Kentucky Fried Chicken offer to fix potholes in exchange for graffiti – err sorry – advertising on the hole covers. From The Chicago Tribune:
There is a danger on social networks that sell spotlight advertising of the same kind of backlash. We’ll
Everybody needs a little KFC. But maybe not Chicago.
The fast-food chain has sent off a letter to the nation’s mayors, offering to patch their potholes for free. The company will leave behind a stenciled brand on the patch informing people the road has been “Re-Freshed by KFC.”
“In honor of our “Fresh Tastes Best” campaign, we want to come and Re-“Fresh” your roads!” KFC president Roger Eaton says in the letter. “Every patched pothole comes with the Colonel’s very own stamp of approval.”
But Brian Steele, a spokesman for the Chicago Department of Transportation, which is charged with repairing the city’s potholes, said “We don’t allow any type of printing or advertising placed on a city street or sidewalk.” (more here)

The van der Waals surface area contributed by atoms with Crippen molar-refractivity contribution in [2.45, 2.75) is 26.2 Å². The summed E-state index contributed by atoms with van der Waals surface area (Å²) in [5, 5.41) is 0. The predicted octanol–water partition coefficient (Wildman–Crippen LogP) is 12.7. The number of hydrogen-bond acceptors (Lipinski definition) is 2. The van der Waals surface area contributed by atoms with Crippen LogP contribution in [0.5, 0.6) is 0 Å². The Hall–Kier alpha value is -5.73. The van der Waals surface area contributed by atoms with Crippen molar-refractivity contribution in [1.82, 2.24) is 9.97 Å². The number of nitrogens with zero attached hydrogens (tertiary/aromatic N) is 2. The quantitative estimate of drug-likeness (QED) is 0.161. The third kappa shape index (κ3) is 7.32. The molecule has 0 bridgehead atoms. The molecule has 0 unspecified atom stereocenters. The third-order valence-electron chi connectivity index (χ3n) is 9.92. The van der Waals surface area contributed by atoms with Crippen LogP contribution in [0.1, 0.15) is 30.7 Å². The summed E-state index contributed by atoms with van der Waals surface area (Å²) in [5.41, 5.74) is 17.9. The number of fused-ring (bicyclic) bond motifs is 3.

Spotlight ads on social networks sometimes come across the same way – a company doing their customers a favour by fixing their little problems in return for slapping logos everywhere. Spotlighting is a kind of sponsorship – a forum becomes ‘The KFC forum” the video gallery “The KFC Channel” – sort of the same way that brands snaffle entertainment real world social spaces like Telstra Stadium. You can do it, and there’s revenue in them there social spotlights, but you have to be careful. My old post said:
Our children observe a world filled with advertising and emulate it in their graffiti. Are they responsible for not understanding that only certain people can dump branding on certain walls? Advertising is branding and expression of the company. Graffiti is self-branding and self-expression of the individual.
Offering spotlight spots in online social networks to brands will evoke the same question of informative content vs spam graffiti. You don’t wanna be that guy when the community decides it’s the latter.